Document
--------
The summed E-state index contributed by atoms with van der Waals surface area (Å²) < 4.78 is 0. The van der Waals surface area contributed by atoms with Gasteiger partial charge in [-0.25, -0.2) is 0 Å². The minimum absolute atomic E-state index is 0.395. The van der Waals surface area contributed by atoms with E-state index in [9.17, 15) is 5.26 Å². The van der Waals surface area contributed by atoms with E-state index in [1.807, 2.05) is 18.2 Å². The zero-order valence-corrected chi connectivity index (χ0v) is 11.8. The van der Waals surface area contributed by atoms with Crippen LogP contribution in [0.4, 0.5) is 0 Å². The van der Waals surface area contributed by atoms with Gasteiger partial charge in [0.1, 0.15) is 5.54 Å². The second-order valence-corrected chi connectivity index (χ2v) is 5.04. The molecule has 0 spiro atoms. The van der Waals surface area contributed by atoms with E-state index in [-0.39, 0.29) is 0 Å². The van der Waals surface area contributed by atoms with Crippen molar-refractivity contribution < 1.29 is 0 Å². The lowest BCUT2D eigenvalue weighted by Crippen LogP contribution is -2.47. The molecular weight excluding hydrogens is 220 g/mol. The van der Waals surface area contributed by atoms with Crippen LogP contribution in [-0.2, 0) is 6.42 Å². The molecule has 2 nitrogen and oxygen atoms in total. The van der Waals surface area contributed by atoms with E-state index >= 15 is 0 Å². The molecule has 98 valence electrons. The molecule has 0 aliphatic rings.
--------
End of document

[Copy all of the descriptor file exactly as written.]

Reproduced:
The summed E-state index contributed by atoms with van der Waals surface area (Å²) < 4.78 is 0. The van der Waals surface area contributed by atoms with Gasteiger partial charge in [-0.25, -0.2) is 0 Å². The minimum absolute atomic E-state index is 0.395. The van der Waals surface area contributed by atoms with E-state index in [9.17, 15) is 5.26 Å². The van der Waals surface area contributed by atoms with E-state index in [1.807, 2.05) is 18.2 Å². The zero-order valence-corrected chi connectivity index (χ0v) is 11.8. The van der Waals surface area contributed by atoms with Crippen LogP contribution in [0.4, 0.5) is 0 Å². The van der Waals surface area contributed by atoms with Gasteiger partial charge in [0.1, 0.15) is 5.54 Å². The second-order valence-corrected chi connectivity index (χ2v) is 5.04. The molecule has 0 spiro atoms. The van der Waals surface area contributed by atoms with E-state index in [-0.39, 0.29) is 0 Å². The van der Waals surface area contributed by atoms with Crippen molar-refractivity contribution < 1.29 is 0 Å². The lowest BCUT2D eigenvalue weighted by Crippen LogP contribution is -2.47. The molecular weight excluding hydrogens is 220 g/mol. The van der Waals surface area contributed by atoms with Crippen LogP contribution in [-0.2, 0) is 6.42 Å². The molecule has 2 nitrogen and oxygen atoms in total. The van der Waals surface area contributed by atoms with E-state index >= 15 is 0 Å². The molecule has 98 valence electrons. The molecule has 0 aliphatic rings.